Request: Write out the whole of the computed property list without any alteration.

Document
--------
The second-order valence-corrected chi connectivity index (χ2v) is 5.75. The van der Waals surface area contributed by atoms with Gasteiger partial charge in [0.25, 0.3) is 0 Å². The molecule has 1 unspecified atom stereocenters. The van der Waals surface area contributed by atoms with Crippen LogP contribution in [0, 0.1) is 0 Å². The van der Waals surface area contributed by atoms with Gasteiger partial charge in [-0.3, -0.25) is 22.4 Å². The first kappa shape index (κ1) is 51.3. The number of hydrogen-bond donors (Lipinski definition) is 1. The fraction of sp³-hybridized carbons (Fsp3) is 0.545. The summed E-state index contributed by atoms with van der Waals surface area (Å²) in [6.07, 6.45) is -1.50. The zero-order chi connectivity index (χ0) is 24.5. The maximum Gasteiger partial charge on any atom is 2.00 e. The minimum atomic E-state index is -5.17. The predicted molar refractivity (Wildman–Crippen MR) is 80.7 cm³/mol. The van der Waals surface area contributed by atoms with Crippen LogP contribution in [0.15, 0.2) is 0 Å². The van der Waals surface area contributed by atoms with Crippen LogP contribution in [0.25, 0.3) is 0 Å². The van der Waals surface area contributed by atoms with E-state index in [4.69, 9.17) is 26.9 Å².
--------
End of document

The second-order valence-corrected chi connectivity index (χ2v) is 5.75. The van der Waals surface area contributed by atoms with Gasteiger partial charge in [0.25, 0.3) is 0 Å². The molecule has 1 unspecified atom stereocenters. The van der Waals surface area contributed by atoms with Crippen LogP contribution in [0, 0.1) is 0 Å². The van der Waals surface area contributed by atoms with Gasteiger partial charge in [-0.3, -0.25) is 22.4 Å². The first kappa shape index (κ1) is 51.3. The number of hydrogen-bond donors (Lipinski definition) is 1. The fraction of sp³-hybridized carbons (Fsp3) is 0.545. The summed E-state index contributed by atoms with van der Waals surface area (Å²) in [6.07, 6.45) is -1.50. The zero-order chi connectivity index (χ0) is 24.5. The maximum Gasteiger partial charge on any atom is 2.00 e. The minimum atomic E-state index is -5.17. The predicted molar refractivity (Wildman–Crippen MR) is 80.7 cm³/mol. The van der Waals surface area contributed by atoms with Crippen LogP contribution in [0.15, 0.2) is 0 Å². The van der Waals surface area contributed by atoms with Crippen LogP contribution in [0.25, 0.3) is 0 Å². The van der Waals surface area contributed by atoms with E-state index in [4.69, 9.17) is 26.9 Å².